Sog., Scen.: Nicola Badalucco, Enrico Medioli, Luchino Visconti; F.: Pasqualino De Santis, Armando Nannuzzi; Mo.: Ruggero Mastroianni; Scgf.: Vincenzo Del Prato, Pasquale Romano; Op.: Giuseppe Berardini, Mario Cimini, Nino Cristiani; Mu.: Maurice Jarre; Su.: Vittorio Trentino; Int.: Dirk Bogarde (Friederich Bruckman), Ingrid Thulin (Sophie von Essenbeck), Helmut Griem (Aschenbach), Helmut Berger (Martin von Essenbeck), Charlotte Rampling (Elisabeth Thallman), Umberto Orsini (Herbert Thallman), Renaud Verley (Gunther von Essenbeck), Reinhard Kolldehoff (Kostantin von Essenbeck), Albrecht Schoenhals (Barone Joachim von Essenbeck), Renaud Verley (Günther von Essenbeck), Florinda Bolkan (Olga), Nora Ricci (governante), Irina Vanka (Lisa); Prod.: Ever Haggiag, Alfred Levy per Pegaso, Italnoleggio Cinematografico, Eichberg Film, Praesidens Film; Pri. pro.: 14 ottobre 1969
DCP. D.: 155′. Col
I had the idea to do a story about a family in which crimes take place that basically go unpunished. Where, when and how in modern history could such facts take place? Only under Nazism. During the reign of Nazism slaughters and assassinations, whether mass or individual, were committed that were never punished. (…) I couldn’t create a glimmer of hope in this family of monsters, it couldn’t be done; it would have been like saying “we hope these monsters continue to live.” No, all of them had to be suffocated, locked in a gas chamber without any way out. While with the Valastro family [in La terra trema] and Rocco’s family there was always a glimmer of hope, here I had to end it hoping there was no hope, that there was no hope for these monsters; and, in fact, Götterdämmerung ends where the history of Nazism begins, and we all know what happened afterwards. (…)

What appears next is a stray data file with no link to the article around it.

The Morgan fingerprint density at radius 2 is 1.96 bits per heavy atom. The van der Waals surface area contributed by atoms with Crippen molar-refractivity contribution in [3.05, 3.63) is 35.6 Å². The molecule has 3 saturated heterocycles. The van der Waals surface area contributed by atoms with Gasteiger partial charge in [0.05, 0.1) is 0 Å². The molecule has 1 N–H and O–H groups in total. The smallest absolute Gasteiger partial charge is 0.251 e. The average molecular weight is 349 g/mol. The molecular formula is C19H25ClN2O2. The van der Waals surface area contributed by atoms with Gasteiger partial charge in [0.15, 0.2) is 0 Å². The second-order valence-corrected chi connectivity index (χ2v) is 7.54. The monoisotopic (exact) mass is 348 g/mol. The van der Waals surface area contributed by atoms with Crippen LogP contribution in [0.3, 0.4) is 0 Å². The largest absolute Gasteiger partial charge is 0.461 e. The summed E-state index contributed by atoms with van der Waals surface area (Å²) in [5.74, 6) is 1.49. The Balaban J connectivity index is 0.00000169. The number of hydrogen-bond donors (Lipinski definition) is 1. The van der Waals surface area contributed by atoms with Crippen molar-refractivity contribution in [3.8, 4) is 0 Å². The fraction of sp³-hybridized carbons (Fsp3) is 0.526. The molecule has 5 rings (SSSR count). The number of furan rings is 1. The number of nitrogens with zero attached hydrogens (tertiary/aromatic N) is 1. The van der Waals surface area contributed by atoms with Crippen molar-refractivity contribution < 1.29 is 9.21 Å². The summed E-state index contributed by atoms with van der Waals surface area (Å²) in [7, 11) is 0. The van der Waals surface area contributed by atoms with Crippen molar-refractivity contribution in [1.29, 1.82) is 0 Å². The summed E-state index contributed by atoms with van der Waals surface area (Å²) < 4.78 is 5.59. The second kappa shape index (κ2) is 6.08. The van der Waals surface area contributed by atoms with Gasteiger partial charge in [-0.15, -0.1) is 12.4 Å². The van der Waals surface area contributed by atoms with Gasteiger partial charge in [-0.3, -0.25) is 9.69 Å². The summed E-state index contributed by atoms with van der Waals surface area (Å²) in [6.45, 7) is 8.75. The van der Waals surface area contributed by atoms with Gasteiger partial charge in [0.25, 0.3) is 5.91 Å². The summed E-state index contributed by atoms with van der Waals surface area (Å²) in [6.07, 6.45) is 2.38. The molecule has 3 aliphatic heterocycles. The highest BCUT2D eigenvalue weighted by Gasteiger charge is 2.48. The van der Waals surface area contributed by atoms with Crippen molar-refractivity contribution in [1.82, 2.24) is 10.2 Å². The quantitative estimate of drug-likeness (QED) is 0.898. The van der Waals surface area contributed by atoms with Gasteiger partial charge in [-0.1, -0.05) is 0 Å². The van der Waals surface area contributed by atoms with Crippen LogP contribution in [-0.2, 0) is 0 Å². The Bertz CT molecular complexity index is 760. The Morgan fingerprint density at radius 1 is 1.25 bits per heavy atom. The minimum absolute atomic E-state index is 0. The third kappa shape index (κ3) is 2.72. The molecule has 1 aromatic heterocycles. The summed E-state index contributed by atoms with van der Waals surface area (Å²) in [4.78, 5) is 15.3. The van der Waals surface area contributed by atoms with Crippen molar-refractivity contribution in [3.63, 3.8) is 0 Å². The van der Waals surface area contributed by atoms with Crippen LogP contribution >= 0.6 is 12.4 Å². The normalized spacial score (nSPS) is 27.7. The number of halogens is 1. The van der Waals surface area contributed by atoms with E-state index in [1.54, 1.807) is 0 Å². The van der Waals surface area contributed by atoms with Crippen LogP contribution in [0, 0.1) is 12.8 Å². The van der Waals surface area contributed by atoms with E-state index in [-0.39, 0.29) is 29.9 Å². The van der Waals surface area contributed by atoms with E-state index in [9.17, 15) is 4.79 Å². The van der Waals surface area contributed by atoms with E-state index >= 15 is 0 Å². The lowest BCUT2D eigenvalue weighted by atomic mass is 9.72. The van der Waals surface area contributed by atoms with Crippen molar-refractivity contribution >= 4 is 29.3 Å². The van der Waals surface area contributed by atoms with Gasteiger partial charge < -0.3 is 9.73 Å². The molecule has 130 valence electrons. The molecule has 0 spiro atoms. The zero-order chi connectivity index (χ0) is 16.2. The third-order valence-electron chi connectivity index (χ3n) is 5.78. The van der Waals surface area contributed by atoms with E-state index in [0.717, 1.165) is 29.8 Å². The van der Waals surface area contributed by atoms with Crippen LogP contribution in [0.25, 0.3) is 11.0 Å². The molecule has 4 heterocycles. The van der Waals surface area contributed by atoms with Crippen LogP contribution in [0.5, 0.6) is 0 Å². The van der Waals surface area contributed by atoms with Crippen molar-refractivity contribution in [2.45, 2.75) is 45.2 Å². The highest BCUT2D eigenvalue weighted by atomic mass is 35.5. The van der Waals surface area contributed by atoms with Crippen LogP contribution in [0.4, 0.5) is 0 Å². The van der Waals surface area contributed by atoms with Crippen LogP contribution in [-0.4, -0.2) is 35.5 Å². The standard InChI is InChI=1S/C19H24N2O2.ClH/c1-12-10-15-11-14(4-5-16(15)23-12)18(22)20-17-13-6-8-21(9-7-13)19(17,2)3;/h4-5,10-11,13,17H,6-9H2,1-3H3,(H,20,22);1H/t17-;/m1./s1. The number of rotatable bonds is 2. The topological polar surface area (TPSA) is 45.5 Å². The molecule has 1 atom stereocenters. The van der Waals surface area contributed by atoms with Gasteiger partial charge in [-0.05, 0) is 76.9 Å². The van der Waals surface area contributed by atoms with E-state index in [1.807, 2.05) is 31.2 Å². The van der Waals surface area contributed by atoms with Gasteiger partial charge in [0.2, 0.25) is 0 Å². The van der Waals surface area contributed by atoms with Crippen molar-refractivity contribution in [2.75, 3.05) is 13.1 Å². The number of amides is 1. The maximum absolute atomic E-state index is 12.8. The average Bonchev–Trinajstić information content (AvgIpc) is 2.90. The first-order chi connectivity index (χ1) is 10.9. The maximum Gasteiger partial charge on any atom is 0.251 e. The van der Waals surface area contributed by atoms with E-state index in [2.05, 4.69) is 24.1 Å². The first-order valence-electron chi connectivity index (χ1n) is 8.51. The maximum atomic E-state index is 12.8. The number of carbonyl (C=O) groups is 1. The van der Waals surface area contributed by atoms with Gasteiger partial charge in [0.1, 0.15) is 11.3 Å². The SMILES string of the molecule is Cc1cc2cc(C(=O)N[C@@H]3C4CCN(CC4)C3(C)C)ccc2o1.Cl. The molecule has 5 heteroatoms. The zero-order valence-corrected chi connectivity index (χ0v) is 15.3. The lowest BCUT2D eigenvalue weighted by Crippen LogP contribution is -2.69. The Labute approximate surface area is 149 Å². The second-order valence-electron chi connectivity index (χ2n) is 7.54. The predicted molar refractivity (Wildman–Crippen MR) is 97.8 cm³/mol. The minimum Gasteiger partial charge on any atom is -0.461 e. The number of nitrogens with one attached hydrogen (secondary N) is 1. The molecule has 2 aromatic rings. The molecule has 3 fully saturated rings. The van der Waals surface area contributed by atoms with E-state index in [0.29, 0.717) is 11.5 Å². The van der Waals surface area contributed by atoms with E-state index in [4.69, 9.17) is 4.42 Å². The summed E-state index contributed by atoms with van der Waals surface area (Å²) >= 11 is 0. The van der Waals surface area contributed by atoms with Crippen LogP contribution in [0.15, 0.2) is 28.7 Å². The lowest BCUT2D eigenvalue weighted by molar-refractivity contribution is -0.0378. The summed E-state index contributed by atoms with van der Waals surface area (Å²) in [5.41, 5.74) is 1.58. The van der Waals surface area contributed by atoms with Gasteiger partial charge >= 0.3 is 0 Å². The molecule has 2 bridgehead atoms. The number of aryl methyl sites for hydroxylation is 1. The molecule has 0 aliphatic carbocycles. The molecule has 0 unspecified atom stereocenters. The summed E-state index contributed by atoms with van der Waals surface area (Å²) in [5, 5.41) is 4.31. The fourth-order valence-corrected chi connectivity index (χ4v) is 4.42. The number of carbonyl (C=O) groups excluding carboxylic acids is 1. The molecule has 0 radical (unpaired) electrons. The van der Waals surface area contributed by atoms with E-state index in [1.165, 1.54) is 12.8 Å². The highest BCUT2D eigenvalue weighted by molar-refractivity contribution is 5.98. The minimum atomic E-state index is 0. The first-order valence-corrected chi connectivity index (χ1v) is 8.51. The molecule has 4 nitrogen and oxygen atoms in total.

The story of incest emerged slowly while writing the script, and it was the fruit of a dramatic narrative development that was anything but arbitrary. It is here that Martin becomes a true Nazi, in other words, nothing, no crime, stops him; the first family member Nazism chooses as its pawn is Kostantin, violent, loud, brutal but in the end unaware of the effects of the facts, and the next in line is Friederich, a technician, but who in the end in the eyes of the Nazis proves to be a coward in committing crimes (…) but claims to think with his own mind, so it prefers the final option, Martin: an absolutely reckless, degenerate boy, a worm, who has no moral problems, who does not distinguish between his little cousin and another little girl, and who becomes an instrument of Nazism without any will of his own.
Luchino Visconti, from Dialogo con l’autore, interview with Stefano Roncoroni, in Luchino Visconti, La caduta degli dei, edited by Stefano Roncoroni, Cappelli, Bologna 1969